Okay, so after all I really like the game. But Brad Wardell should perhaps ensure that his user interfaces are created by actual user interface designers rather than inexperienced interns or GUI-hating system programmers… the initial impressions are really off-turning before you get to the gameplay gem that’s hidden in there.

First off,I completely agree with you about the download and the Adobe manual-I went through exactly the same things you did in both instances,and some of the charts are still illegible to me in the manual.Unless you’re talking about something else,don’t you colonise by just selecting(left clicking) a colony ship,and right click on the planet to colonise?

Planetary governors are not indicated on the planet screen but only on a “Details” sub-screen, and apparently there are no build queues without governors (?).

It appears so,but you can set up a different governor for each planet if you’d like,can’t you?I’ve not had a lot of time with the game yet,so I’m no authority…

Those random “ethical” decisions look like gimmicks at first, but they are actually useful if you want to ally with alien nations of a specific ethical alignment. (The Drengins loved me at the end of my second game!)

Naughty boy…

Okay, so after all I really like the game. But Brad Wardell should perhaps ensure that his user interfaces are created by actual user interface designers rather than inexperienced interns or GUI-hating system programmers… the initial impressions are really off-turning before you get to the gameplay gem that’s hidden in there.

I agree,I especially wish more information was available by right clicking,or by mouse hovering.But it looks like a great game once you start to get a handle on it.

First off,I completely agree with you about the download and the Adobe manual-I went through exactly the same things you did in both instances,and some of the charts are still illegible to me in the manual.Unless you’re talking about something else,don’t you colonise by just selecting(left clicking) a colony ship,and right click on the planet to colonise?[/quote]

Hmm,I just checked it out,and you’re absolutely right.And there are rather a lot of other interface items which aren’t documented,either.

You sure about those resolutions? I could swear the readme mentions a bunch of options for the res. Not sure how you set them though, I havent played the game yet. Just read the readme and downloaded the bonus pack.

olaf

We are currently in the process of allowing people to download just a big old ZIP file with the retail installer in it. Users can still use Stardock Central to get updates but won’t have to use it to download the entire 500+ megs of stuff.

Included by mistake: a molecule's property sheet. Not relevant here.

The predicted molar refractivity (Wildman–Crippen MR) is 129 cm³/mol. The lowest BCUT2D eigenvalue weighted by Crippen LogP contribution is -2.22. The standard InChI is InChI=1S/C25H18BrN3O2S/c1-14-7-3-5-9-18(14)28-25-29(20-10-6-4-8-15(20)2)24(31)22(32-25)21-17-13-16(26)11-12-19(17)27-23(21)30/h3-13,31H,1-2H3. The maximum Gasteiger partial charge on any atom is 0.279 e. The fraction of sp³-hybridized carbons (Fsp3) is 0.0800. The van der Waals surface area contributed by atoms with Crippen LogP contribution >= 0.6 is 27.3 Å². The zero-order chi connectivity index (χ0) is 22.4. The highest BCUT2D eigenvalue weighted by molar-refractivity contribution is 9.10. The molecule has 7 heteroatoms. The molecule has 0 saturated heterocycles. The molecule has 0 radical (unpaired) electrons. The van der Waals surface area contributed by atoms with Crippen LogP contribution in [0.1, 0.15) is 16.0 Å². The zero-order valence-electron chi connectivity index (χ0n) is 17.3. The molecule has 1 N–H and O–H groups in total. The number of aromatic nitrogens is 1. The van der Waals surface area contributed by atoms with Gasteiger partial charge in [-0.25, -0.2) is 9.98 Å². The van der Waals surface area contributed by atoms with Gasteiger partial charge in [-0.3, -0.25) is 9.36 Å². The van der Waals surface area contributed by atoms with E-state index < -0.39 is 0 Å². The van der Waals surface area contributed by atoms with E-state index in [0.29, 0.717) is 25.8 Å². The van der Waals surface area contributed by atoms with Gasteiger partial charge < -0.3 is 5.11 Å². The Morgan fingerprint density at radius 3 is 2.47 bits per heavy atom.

This should be available to all GalCiv players in about an hour or two.

So you will have a choice.

As for GalCiv UI, actually, I was involved on the UI. I realize you may not like it and I can defintely agree that it’s not perfect, most beta testers did like it. As for UI experts, well, actually in the fairly well known UI design book “Elements of GUI design” I’m featured in there.

UI enhancement software is actually Stardock’s primary business.

Like I said, that doesn’t mean GalCiv’s UI is perfect or great, but that I don’t think it would be fair to characterize it as bad in any absolute sense. Different people have different preferences.

BTW, I totally concur with you on your experiences with Stardock Central. It’s come a long way but I really would have prefered allowing users to download an ISO option (and we may eventually do that).

What Stardock Central brings to the table is easy to do updates. But I think it was a mistake to try to have it be the only way of downloading the full game, especially without having taken it through more usability time.

SDC is really neat once you get used to it but I think most users are just anxious to download the game and get started and SDC gets in the way.

I’ll post here when the alternative download method is available.

Thanks Brad. All I want to be able to do is download a complete file or ISO and make a CD. It’s the easiest way.

Brad - you need to get your response time down. 1 hour and 25 mins. for a reply to a post on a non-Galciv forum…for shame. :wink: [size=2]Lead designer, my ass.[/size]

Still working on getting the file up there. 35 megabits of dedicated bandwidth just for downloads and it’s saturated. Unbelievable.

Servers must be busy. It doesn’t matter what I try to download with stardock central download manager, I’m timing out after every file. Guess I’ll try again at 10a.m. Romania time or something.

8.4/10 from GameSpot

Yeah, but they didn’t have to go through the stardock download manager to get their copy.

Sorry, cheap shot. I’m just itching to play something that doesn’t involve 3d first person warfare, and Bass fishing 2003 doesn’t cut it.

Actually, they did have to go through Stardock Central. That’s how they got the BonusPak which you can tell was in use by the screenshots.

SDCentral works pretty reliably before several thousand people jumped on at the same time. ;) It’s kind of lke the first days of Diablo II, took a day or two to work out kinks in Battle.net.

At least the game itself is solid. Can you imagine what would have happened if those who have elected to download the whole thing then found the game was buggy? Yikes!

Is the res really locked at 800 x 600? I actually don’t mind that on a monitor, but on an LCD it’s gonna be a problem.

No, it’s 1024x768.

And that’s being very kind. It was more like 2 months.

What does this mean from the readme?

Memory needed to run the game in a given resolution:

Resolution | Video Memory

640 x 480 x 16 | 4 MB
800 x 600 x 16 | 6 MB
1024 x 760 x 16 | 8 MB
1280 x 1024 x 16 | 12 MB
640 x 480 x 32 | 8 MB
800 x 600 x 32 | 10 MB
1024 x 760 x 32 | 12 MB
1280 x 1024 x 32 | 18 MB

Thats why I thought it could run in multiple resolutions.

olaf

It’s wrong. Strategy First added that. No idea why. I think it also mentions somethign about epilepsy too (seroiusly).

And on a day where he was supposed to be moving, too… Sheesh. I tell you, some people are such slackers…

ASJunk

LOL.

Yea, actually we closed today on our new house.

Went to bed last night at 5am, got up at 9am for the house closing, went to work, beat up on SDCentral guys, sweated out the hours before the Gamespot review showed up with a betting pool on what the review would be.

Next week we’re supposed to release WindowBlinds 4 too. Not sure where we’re going to cough up the bandwidth from.